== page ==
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Year : 2021  |  Volume : 18  |  Issue : 4  |  Page : 255-259

Obscure gastrointestinal bleeding

Department of Gastroenterology, Institute of Gastrosciences and Liver, Apollo Multispeciality Hospitals, Kolkata, West Bengal, India

Correspondence Address:
Shivaraj Afzalpurkar
Department of Gastroenterology, Apollo Multispecialty Hospital, EM Bypass Road, Kadapara, Kolkata Pin - 700054 West Bengal
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Source of Support: None, Conflict of Interest: None

DOI: 10.4103/am.am_129_21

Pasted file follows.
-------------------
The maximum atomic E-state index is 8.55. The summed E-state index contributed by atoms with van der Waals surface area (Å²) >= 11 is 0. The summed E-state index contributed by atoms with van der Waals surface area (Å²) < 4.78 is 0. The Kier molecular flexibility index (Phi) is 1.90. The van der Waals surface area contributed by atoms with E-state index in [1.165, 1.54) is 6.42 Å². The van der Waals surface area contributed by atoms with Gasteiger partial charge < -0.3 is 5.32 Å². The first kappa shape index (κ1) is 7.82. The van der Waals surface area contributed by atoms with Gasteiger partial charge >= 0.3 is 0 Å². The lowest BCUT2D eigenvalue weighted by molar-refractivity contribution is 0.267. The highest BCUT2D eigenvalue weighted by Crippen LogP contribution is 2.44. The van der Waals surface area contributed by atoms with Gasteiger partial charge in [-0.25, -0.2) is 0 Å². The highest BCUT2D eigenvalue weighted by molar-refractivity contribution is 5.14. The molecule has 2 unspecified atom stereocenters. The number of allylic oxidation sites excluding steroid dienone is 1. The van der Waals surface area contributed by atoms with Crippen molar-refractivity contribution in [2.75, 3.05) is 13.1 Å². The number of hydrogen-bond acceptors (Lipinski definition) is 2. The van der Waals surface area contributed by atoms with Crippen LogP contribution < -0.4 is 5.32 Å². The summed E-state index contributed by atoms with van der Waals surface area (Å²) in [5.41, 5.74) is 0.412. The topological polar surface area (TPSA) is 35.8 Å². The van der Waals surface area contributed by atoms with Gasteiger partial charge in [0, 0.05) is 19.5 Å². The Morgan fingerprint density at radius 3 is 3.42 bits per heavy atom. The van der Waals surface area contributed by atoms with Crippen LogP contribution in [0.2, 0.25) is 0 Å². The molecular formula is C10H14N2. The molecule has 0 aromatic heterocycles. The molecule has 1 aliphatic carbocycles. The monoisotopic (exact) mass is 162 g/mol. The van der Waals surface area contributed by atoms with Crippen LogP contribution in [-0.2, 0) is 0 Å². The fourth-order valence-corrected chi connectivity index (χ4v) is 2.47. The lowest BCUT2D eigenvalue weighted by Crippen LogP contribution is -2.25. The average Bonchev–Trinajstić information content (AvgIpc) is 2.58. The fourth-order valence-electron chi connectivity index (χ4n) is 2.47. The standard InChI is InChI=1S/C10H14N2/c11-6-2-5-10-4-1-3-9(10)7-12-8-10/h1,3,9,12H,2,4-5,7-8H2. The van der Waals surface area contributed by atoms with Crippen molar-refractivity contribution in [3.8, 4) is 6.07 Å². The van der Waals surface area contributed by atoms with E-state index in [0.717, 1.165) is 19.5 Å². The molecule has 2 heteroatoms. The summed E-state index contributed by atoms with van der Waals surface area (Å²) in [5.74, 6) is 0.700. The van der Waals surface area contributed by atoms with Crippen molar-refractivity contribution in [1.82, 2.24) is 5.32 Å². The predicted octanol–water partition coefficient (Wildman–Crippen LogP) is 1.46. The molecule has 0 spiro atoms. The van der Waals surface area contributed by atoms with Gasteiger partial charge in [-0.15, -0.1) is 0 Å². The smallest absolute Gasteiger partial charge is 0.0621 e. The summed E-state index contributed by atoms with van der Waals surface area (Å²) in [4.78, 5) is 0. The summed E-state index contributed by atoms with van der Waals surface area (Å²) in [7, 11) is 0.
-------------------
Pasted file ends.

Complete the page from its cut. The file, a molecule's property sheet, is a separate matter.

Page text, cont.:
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The term “obscure gastrointestinal (GI) bleeding” is often replaced by “small bowel bleeding” by some authors. It accounts to 5%–10% of overall GI bleeding. We need to suspect obscure or small bowel bleeding when no source of bleeding is identified during routine standard endoscopy and colonoscopy. Video capsule endoscopy (VCE), balloon enteroscopy, spiral enteroscopy, etc., are some of the advances in small bowel evaluation that have improved the ability to detect the source of bleeding. The common causes in patients with 40 or more years of age are Angioectasia, Dieulafoy's lesions, Nonsteroidal anti-inflammatory drug-induced ulcers, and neoplasm. Black tarry stools with characteristic smell (melena) and/or passing of red blood from rectum (hematochezia) is the most common presentation. Routine performance of second look endoscopy is not always a cost-effective approach. The current available evidence is sufficient to suggest VCE as the first endoscopic investigation in diagnosis of obscure GI bleeding. In routine clinical practice the double balloon enteroscopy, single balloon enteroscopy, and spiral enteroscopy are the three different armamentariums available for evaluating small bowel. Motorized spiral enteroscopy (power spiral) is the new addition to it. Patients in whom the source of bleeding is not identified after appropriate small bowel evaluation should be initially managed conservatively with oral or intravenous iron therapy (strong recommendation). Medical management with iron supplements, somatostatin analogs, or antiangiogenic treatment should be administered to the patients with persistent and recurrent bleeding. The evaluation of small bowel in patients with obscure GI bleeding is a challenging task. There is a huge data on each of the modality involved in investigating small bowel. Systematic review of the topic is need of the hour to help understand the concept of diagnosis and management of obscure GI bleeding.

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